The General Court of the European Union has recently annulled the designations of Iranian banks Sina Bank and Bank Mellat on the EU Iranian sanctions list. Now Bank Saderat Iran has won its case, although it remains on the EU list for now; Case T-494/10 Bank Saderat Iran v Council (5 February 2013).
The judgment is similar to last week’s judgment in the Bank Mellat case in some respects: the Court rejected similar arguments made by the Council and Commission that the Bank was not entitled to rely on fundamental rights because it is partly State owned, and because it was listed because it was part of a “category” rather than because of its own conduct. And as in Bank Mellat, the Court said if the Council is going to rely on listing proposals by Member States as its evidence, it must give access to its file and disclose them to applicants in good time to enable them to respond (which it did not do here).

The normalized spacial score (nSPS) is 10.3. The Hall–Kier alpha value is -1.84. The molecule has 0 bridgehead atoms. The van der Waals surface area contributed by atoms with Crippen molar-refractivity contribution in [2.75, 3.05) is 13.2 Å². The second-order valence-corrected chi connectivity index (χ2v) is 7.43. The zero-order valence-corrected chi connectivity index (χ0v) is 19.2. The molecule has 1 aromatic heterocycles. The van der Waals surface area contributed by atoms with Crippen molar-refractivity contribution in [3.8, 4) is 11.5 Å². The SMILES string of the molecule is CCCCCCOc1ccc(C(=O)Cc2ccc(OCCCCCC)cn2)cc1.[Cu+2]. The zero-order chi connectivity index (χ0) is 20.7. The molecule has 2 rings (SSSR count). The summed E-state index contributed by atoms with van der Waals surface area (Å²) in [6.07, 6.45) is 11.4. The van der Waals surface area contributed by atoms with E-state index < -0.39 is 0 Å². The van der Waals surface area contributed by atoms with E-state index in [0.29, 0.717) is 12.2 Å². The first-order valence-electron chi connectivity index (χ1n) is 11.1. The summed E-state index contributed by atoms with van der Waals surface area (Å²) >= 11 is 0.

The Court found that one of the reasons given for designating the Bank was “excessively vague” because it gave no details of the entities on whose behalf the Bank was alleged to have provided financial services. It also found that the Council had failed to undertake its own checking of the “relevance and validity” of the evidence against the Bank, illustrated by the fact that it had not checked the accuracy of the Bank’s share capital (the sanctions say the Bank is 95% owned by the Iranian State when in fact the State is a minority shareholder).
There are three particularly interesting features of the judgment:
Maya Lester QC is a senior barrister (Queen’s Counsel) at Brick Court Chambers with a wide-ranging practice in public law, European law, competition law, international law, human rights & civil liberties. She has a particular expertise in sanctions. The legal directories say she is the...See profile for Maya Lester QC >